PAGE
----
The Guide can support small cities, towns and rural settlements with the integration of green infrastructure into their communities. Much of the current green infrastructure research and guidance focuses on densely populated urban centres. Smaller and rural settlements are often overlooked despite the many benefits that green infrastructure can provide in these settings.
This Guide aims to fill that gap by providing an overview of the types of green infrastructure that make the most sense for these communities and by outlining a strategic zoning approach for implementation.Read more
The Toronto Region Conservation Authority (TRCA) recently conducted a consultation on a ‘Draft Protocol for Loss of Ecosystem Services’. The protocol sets out a framework for how to evaluate the ecosystem services lost because of development in natural features and appropriate compensation (in the form of replicating natural features in other locations or enhancing existing features) for those losses. The protocol triggers as a last resort when all other options to avoid and mitigate losses are exhausted. It will not apply in the Greenbelt’s protected natural features. It will apply in lands adjoining the Greenbelt and could potentially affect its natural features, and therefore it is relevant to our work.
You can read our response to the consultation here.
An amazing 9.2 million people (or 3 million households) live within 20 kilometres of Ontario’s Greenbelt—that’s over a quarter of Canada’s whole population! 20 kilometres is the distance we consider to be “near home” for nature-based recreation, 73% of which occurs within this radius.
Recently we set out to determine what recreational activities people are engaging in across the Greenbelt, and how much the Greenbelt’s waters and forests contribute to the well-being of our region—an assessment of value known as natural capital.Read more
In celebration of National Soil Conservation Week, we are showcasing two of our current Greenbelt research projects.
National Soil Conservation Week 2017 runs from April 16th to 22nd, and focuses on the importance of proper land stewardship for the benefit of all resources—especially soil—under our care. Led by the Soil Conservation Council of Canada, it’s an annual effort to highlight continuing successes in soil management, while at the same time keeping soil health top-of-mind for both farmers and the public.
Photo courtesy of Ontario Farmland TrustRead more
Download the presentations from our March 2017 workshop on natural capital valuation, including:
- Valuation framework and results from "Ontario's Good Fortune";
- lessons from Peel and Oakville pilot projects in the Municipal Natural Assets Initiative;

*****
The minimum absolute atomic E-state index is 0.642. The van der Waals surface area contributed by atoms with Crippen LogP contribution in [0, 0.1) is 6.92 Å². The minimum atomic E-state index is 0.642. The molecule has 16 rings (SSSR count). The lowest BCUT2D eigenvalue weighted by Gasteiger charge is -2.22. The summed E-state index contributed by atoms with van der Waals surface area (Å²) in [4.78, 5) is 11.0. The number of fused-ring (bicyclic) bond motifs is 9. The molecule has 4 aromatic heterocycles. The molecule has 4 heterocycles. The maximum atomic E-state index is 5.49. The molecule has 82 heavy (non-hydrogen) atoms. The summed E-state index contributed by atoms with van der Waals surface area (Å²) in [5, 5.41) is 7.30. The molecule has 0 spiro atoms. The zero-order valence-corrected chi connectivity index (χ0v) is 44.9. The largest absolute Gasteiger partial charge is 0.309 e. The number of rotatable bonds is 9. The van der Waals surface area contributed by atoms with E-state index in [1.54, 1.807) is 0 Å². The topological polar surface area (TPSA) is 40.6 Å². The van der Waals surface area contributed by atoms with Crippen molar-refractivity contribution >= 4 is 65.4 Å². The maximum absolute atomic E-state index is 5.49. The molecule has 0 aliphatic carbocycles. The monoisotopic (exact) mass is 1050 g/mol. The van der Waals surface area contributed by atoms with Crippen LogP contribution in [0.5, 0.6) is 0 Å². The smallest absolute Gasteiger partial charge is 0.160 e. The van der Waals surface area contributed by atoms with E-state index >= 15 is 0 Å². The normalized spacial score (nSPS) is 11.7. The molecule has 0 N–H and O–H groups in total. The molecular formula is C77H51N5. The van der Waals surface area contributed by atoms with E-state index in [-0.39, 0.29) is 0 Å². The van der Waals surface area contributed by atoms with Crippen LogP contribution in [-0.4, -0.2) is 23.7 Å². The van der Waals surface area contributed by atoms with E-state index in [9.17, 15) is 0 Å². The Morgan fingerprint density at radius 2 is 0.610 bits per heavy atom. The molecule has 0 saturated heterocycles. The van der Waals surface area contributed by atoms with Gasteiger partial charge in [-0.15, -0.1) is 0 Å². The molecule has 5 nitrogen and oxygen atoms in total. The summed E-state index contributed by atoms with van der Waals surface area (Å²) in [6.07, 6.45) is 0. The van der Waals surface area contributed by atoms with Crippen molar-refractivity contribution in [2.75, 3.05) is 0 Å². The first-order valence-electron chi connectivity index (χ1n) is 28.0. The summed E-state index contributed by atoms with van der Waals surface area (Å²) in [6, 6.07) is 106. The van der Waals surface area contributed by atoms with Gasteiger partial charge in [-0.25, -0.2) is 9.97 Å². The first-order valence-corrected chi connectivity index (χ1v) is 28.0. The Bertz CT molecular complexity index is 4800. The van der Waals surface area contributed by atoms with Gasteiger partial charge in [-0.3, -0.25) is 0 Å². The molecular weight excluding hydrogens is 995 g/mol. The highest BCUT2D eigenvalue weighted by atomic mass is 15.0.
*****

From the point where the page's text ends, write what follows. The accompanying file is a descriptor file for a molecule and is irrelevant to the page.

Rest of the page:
- an update on the development of provincial accounts;
- and a tactical analysis of how best to use natural capital accounting.
The first in a new series, Housing Affordability in the Greater Golden Horseshoe, this report places housing prices in the GGH in a global context.
"Understanding the factors contributing to upward pressure on housing prices in the GGH provides the necessary context for policy and planning tools to address concerns of affordability, access and equity in the housing market, in order to create the sustainable and prosperous communities of the future."
Read the full report below.
Stay tuned for the next report in the series!
- 88% support directing growth to already-built up areas
- 84% support local government incentives to direct growth to main streets, older commercial areas and existing built-up neighbourhoods
- 73% say developers are building too may single-family homes in suburbia and need to build a greater range and mix of housing options closer to transit and amenities
- 72% say the Province should only fund transit projects in communities with the housing and job density to support the infrastructure
- 84% say Yes in My Backyard! to midrise development on main streets if it means better transit, more shops and amenities, and more green space
New Assessment of the Greenbelt’s Natural Capital Finds Ecological Goods and Services Are Worth Billions to Residents of Ontario
By: Tom Bowers, Senior Research and Policy Analyst
The Friends of the Greenbelt Foundation is pleased to release our latest report, Ontario's Good Fortune: Appreciating the Greenbelt's Natural Capital produced by Green Analytics. The report assessed the value of final services provided by the Greenbelt that Ontario residents benefit from, including, flood protection, recreational opportunities and clean drinking water. It finds that in addition to storing over $11.17B of carbon, the Greenbelt provides $3.2B annually in ecosystem services to residents of the region (approximately 9 million people).Read more
New polling shows that 8 in 10 residents in the Greater Golden Horseshoe support the Growth Plan and its goals. The most important goal of the Growth Plan identified by respondents was the protection of farmland and sensitive natural areas.
The numbers also showed that 81% of residents support directing the majority of housing and job growth to already built up areas.
The survey was a joint project of the Friends of the Greenbelt Foundation and Environmental Defence.
For a detailed look at the survey results, please click here.
Download the PDF